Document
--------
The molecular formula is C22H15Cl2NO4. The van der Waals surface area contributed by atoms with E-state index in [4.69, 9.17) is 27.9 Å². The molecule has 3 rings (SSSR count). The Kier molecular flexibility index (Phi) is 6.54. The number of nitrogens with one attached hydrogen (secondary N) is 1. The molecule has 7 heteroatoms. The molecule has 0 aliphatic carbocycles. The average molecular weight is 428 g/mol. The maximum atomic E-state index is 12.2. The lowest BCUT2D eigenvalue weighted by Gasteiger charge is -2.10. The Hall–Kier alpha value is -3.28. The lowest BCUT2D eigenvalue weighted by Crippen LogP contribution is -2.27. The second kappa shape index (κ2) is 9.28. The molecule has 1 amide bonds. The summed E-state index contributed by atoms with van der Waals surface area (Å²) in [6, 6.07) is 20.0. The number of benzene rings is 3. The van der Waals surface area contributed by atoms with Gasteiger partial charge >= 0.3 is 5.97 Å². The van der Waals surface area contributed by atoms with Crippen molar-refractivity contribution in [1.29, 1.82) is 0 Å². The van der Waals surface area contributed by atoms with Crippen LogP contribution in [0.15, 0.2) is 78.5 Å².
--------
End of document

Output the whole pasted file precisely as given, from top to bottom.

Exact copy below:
The molecular formula is C22H15Cl2NO4. The van der Waals surface area contributed by atoms with E-state index in [4.69, 9.17) is 27.9 Å². The molecule has 3 rings (SSSR count). The Kier molecular flexibility index (Phi) is 6.54. The number of nitrogens with one attached hydrogen (secondary N) is 1. The molecule has 7 heteroatoms. The molecule has 0 aliphatic carbocycles. The average molecular weight is 428 g/mol. The maximum atomic E-state index is 12.2. The lowest BCUT2D eigenvalue weighted by Gasteiger charge is -2.10. The Hall–Kier alpha value is -3.28. The lowest BCUT2D eigenvalue weighted by Crippen LogP contribution is -2.27. The second kappa shape index (κ2) is 9.28. The molecule has 1 amide bonds. The summed E-state index contributed by atoms with van der Waals surface area (Å²) in [6, 6.07) is 20.0. The number of benzene rings is 3. The van der Waals surface area contributed by atoms with Gasteiger partial charge >= 0.3 is 5.97 Å². The van der Waals surface area contributed by atoms with Crippen molar-refractivity contribution in [1.29, 1.82) is 0 Å². The van der Waals surface area contributed by atoms with Crippen LogP contribution in [0.15, 0.2) is 78.5 Å².